At 1 year, the rate of death from any cause was 4.5% vs 3.7%, the rate of MI was 4.8% vs 3.0%, and the rate of stroke was 1.1% vs 1.0% for patients in the ticagrelor vs prasugrel groups, respectively.

The rate of definite stent thrombosis was also lower in patients in the prasugrel group (0.6% vs 1.1%, respectively).

At the same time, among patients who had received at least one dose of the randomly assigned drugs, the rate of major bleeding (Bleeding Academic Research Consortium [BARC] types 3 through 5) was 5.4% for patients in the ticagrelor group vs 4.8% for patients in the prasugrel group, which was not significantly different (P = .46).

"The lower incidence of the composite endpoint was primarily driven by fewer myocardial infarctions in the prasugrel group than in the ticagrelor group, and the benefit of fewer ischemic events with prasugrel did not occur at the expense of an increased risk of bleeding," the researchers summarize.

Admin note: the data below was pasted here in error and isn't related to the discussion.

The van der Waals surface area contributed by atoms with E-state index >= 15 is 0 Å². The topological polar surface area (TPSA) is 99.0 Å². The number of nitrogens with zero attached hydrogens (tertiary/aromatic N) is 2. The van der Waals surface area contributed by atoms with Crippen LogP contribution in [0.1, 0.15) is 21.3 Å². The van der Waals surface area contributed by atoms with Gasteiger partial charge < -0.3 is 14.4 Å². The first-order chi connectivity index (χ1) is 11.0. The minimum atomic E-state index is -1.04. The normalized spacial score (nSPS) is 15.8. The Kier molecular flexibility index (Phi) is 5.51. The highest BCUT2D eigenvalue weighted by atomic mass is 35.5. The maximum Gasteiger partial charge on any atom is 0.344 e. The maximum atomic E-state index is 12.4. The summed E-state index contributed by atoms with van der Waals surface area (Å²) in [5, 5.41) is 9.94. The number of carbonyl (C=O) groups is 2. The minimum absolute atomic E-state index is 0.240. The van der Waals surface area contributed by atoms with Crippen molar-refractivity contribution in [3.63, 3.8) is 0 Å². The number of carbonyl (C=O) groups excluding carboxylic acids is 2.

The trial did not simply compare two antiplatelet drugs, they stress. Rather, it compared two antiplatelet treatment strategies for two types of patients with ACS involving two different drugs.

It remains to be seen exactly how these new findings will be incorporated into European society treatment guidelines that are currently being updated, Montalescot said.

The study was supported by a grant from the German Center for Cardiovascular Research and Deutsches Herzzentrum München. Schüpke reports receiving a grant from the Else Kröner Fresenius Stiftung and consulting fees from Bayer.

European Society of Cardiology (ESC) Congress 2019. Presented September 1, 2019.

N Engl J Med. Published online September 1, 2019. Article